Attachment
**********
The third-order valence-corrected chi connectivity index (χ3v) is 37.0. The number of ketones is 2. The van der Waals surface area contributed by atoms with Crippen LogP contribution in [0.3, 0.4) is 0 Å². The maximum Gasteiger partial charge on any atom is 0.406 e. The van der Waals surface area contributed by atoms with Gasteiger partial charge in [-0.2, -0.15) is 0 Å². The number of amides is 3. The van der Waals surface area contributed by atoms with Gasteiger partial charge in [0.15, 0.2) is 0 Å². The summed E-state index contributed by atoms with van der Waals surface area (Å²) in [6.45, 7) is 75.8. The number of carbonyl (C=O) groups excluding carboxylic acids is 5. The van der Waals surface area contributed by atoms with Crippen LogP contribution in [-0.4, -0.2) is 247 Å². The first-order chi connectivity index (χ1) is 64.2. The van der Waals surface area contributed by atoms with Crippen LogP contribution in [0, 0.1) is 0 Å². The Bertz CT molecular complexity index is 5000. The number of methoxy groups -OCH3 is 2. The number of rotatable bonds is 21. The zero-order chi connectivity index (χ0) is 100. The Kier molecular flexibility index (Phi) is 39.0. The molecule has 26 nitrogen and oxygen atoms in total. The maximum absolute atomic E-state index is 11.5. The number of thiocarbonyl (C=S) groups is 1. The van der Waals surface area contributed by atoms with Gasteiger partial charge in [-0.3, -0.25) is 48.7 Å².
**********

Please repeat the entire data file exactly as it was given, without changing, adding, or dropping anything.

The third-order valence-corrected chi connectivity index (χ3v) is 37.0. The number of ketones is 2. The van der Waals surface area contributed by atoms with Crippen LogP contribution in [0.3, 0.4) is 0 Å². The maximum Gasteiger partial charge on any atom is 0.406 e. The van der Waals surface area contributed by atoms with Gasteiger partial charge in [-0.2, -0.15) is 0 Å². The number of amides is 3. The van der Waals surface area contributed by atoms with Gasteiger partial charge in [0.15, 0.2) is 0 Å². The summed E-state index contributed by atoms with van der Waals surface area (Å²) in [6.45, 7) is 75.8. The number of carbonyl (C=O) groups excluding carboxylic acids is 5. The van der Waals surface area contributed by atoms with Crippen LogP contribution in [-0.4, -0.2) is 247 Å². The first-order chi connectivity index (χ1) is 64.2. The van der Waals surface area contributed by atoms with Crippen LogP contribution in [0, 0.1) is 0 Å². The Bertz CT molecular complexity index is 5000. The number of methoxy groups -OCH3 is 2. The number of rotatable bonds is 21. The zero-order chi connectivity index (χ0) is 100. The Kier molecular flexibility index (Phi) is 39.0. The molecule has 26 nitrogen and oxygen atoms in total. The maximum absolute atomic E-state index is 11.5. The number of thiocarbonyl (C=S) groups is 1. The van der Waals surface area contributed by atoms with Gasteiger partial charge in [-0.3, -0.25) is 48.7 Å².